System.out.println("time: " + time);

Now let us run that again. This time I get the result on my little MacBook of "time: 97".

Wow, that's a pretty big difference. We are still in dynamic mode here, but we told the compiler up front what the types we'd be injecting are, and we managed more than a three-fold improvement in runtime performance.

What magic is at work here? Well, since the compiler now knows that x, y, and z are all going to be integers, the compiler will detect the opportunity to bypass all coercion, and produce a far more efficient execution tree. In fact, MVEL has special optimizations just for integers -- being the most common primitive -- that makes for some very snappy execution in this case.

As a general rule, you should always strive to tell the MVEL compiler as much about what you're throwing at it as possible to get the best performance. Your applications will thank you.

Thursday, November 15, 2007


Some people recently asked me what the advantages of MVEL over, say, JUEL were. After all, JUEL implements a JSR standard, and it is supposed to be very fast. So I thought I would have to put JUEL through it's paces.

I designed MVEL to be super-easy to integrate, negate the need to provide factory caching, and integrating with sophisticated interfaces and APIs.

Even thought we provide a very simple facade to MVEL, we provide fully extensible external resolvers and extendability of the coercion support, etc. But we also provide a very trivial and bullet-proof integration API to hide the complexity for those who don't need it.

Certainly, when we use the "simple approach" to MVEL, we compromise some performance by requiring that the MVEL convenience methods provide lightweight wrappers to inject variables from Map's, etc. When using this convenient method, MVEL must be slower than taking advantage of the performance boosting power of factory caching in EL implementations, right? Well, let's see.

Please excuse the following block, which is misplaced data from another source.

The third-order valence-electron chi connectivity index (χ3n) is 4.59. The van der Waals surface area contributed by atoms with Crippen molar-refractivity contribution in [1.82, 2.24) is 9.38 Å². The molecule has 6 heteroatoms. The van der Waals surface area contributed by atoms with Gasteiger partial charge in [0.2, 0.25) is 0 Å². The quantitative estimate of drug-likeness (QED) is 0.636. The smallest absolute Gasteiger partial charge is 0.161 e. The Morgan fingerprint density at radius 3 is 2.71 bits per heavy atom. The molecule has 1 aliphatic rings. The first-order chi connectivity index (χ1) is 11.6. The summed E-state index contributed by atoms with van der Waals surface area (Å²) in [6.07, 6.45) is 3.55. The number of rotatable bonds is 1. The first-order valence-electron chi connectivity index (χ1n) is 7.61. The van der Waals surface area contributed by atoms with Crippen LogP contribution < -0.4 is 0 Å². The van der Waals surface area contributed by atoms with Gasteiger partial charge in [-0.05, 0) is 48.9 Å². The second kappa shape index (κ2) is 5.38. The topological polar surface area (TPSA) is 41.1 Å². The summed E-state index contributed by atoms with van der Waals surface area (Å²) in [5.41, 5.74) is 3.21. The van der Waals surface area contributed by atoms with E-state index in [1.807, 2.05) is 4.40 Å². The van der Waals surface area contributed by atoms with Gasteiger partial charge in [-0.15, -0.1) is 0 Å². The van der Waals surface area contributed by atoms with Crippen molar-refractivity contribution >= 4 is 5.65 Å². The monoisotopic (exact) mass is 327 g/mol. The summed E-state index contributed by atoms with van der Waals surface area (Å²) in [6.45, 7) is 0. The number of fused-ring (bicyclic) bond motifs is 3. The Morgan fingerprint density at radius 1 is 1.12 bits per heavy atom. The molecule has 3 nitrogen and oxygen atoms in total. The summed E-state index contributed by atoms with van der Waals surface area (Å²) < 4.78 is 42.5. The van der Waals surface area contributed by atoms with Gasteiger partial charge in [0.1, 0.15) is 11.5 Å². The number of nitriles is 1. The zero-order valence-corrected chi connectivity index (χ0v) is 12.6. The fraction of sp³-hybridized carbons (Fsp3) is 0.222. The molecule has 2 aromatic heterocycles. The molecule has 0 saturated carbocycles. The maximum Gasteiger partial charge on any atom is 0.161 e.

Following the integration instructions, I faithfully tried to perform a "fair" test between MVEL and JUEL.

Firstly, I started by defining a simple POJO class:

public class Foo {
private String name = "Foo";
private Bar bar = new Bar();

public String getName() {
return name;

public void setName(String name) { = name;

public Bar getBar() {
return bar;

public void setBar(Bar bar) { = bar;

Then I defined two simple tests to run side-by side. Here are the individual tests, but you can view the full file here.

public void runJUEL() {
ExpressionFactory factory = new de.odysseus.el.ExpressionFactoryImpl();
de.odysseus.el.util.SimpleContext context = new de.odysseus.el.util.SimpleContext();
context.setVariable("foo", factory.createValueExpression(foo, Foo.class));
ValueExpression v = factory.createValueExpression(context, "${}", String.class);

for (int i = 0; i <>
          if (!"Foo".equals(v.getValue(context))) throw new RuntimeException("invalid value returned");        
    public void runMVEL() {         
       Serializable s = MVEL.compileExpression("");          
       // inject variables into MVEL via a Map (for convenience)         
       Map map = new HashMap(1);         
       map.put("foo", foo);          
       for (int i = 0; i <>
          if (!"Foo".equals(MVEL.executeExpression(s, map)))                 
              throw new RuntimeException("invalid value returned");         

I elected to run each of these tests 3 times, plus 1 unmeasured HotSpot warmup run, for 100,000 iterations. So, what were the results?